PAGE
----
October Tip of the month: exploring timing

Let me start by saying that I would like to explore timing, which means I am not saying I know what it is or that these are the definitive thoughts on the subject. I am just starting the discussion by sharing my experiences.

It seems to me that timing is the most essential quality in hitting a tennis ball. Would you agree?

Yes, technique is important, but you can have poor technique and yet succeed if your timing is good. However, regardless of your technique when timing falters, which it often does when we are tight or nervous, then good technique cannot help. Is that your experience?

Did you ever notice that when even top players get tight and they miss-hit balls they are often early and hardly ever late? Many shanked backhands from Fed come to mind immediately. Why is that? Is that simply the inability to wait?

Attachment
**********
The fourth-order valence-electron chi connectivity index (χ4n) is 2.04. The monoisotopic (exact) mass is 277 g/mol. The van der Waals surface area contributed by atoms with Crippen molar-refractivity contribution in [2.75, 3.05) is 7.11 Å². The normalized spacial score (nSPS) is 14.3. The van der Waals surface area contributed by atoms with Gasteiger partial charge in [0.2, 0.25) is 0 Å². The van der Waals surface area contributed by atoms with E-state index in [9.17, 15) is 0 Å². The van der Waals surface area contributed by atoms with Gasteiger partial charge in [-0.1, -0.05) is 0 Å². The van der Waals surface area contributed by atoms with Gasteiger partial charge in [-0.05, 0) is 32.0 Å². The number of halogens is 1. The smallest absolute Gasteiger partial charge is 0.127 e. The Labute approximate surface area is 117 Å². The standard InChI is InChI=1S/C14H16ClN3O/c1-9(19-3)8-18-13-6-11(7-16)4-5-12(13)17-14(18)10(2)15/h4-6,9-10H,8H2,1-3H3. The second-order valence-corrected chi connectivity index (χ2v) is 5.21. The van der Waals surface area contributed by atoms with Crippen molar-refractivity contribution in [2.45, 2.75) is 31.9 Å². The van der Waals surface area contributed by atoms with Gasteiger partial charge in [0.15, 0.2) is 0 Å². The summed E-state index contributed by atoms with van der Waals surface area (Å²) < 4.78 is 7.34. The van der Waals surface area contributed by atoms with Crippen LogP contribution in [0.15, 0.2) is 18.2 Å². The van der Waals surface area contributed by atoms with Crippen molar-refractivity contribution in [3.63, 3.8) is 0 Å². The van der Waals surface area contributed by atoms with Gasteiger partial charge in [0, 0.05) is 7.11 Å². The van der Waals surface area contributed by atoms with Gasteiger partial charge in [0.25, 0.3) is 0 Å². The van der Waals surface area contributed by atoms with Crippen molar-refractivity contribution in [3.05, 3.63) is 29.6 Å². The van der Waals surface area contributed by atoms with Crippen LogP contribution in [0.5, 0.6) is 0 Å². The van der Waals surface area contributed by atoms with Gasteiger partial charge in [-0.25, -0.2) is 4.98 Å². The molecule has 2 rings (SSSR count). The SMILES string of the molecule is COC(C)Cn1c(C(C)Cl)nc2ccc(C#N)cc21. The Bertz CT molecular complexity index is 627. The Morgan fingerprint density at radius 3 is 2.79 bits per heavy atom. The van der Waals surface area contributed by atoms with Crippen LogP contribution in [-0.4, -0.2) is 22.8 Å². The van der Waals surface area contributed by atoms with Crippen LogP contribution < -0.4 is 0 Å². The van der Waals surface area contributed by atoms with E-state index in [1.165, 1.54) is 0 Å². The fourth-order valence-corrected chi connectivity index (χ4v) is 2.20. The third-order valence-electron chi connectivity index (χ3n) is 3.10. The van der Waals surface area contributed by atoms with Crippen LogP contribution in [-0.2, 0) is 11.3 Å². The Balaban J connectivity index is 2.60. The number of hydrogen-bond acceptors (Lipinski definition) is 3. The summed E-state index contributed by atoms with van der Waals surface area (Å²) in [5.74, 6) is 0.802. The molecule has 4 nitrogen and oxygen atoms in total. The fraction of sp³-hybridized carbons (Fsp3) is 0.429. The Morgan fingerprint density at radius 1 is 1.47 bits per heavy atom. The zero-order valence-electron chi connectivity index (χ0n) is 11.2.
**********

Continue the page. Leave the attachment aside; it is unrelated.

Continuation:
For me, the key to timing and the hardest thing in tennis is the ability to wait and do nothing.

Our minds are active as all minds are. To wait requires some stillness. However, since this stillness is not available to us off the court, it will also be difficult to produce on the court, especially at key moments.

Is it possible to nurture this stillness?

The first thing to realize is that it has nothing to do with tennis per se. Of course, everything is ultimately integrated, but the ability to be still and just wait is not limited to the tennis court, consequently, it can be practiced and nurtured in everyday life.

In a world where multi tasking is considered a quality of the highest order and a prerequisite to achieving the success everyone seems so desperate to have, what I am suggesting is seemingly taking us in to the opposite direction.

And yet, it seems to me, success without this quality is impossible.

Go figure?

How to do this we can discuss next month. But first and foremost we have to be on board with the value of stillness and waiting and it’s relevance to peak athletic performance.

 

 

 

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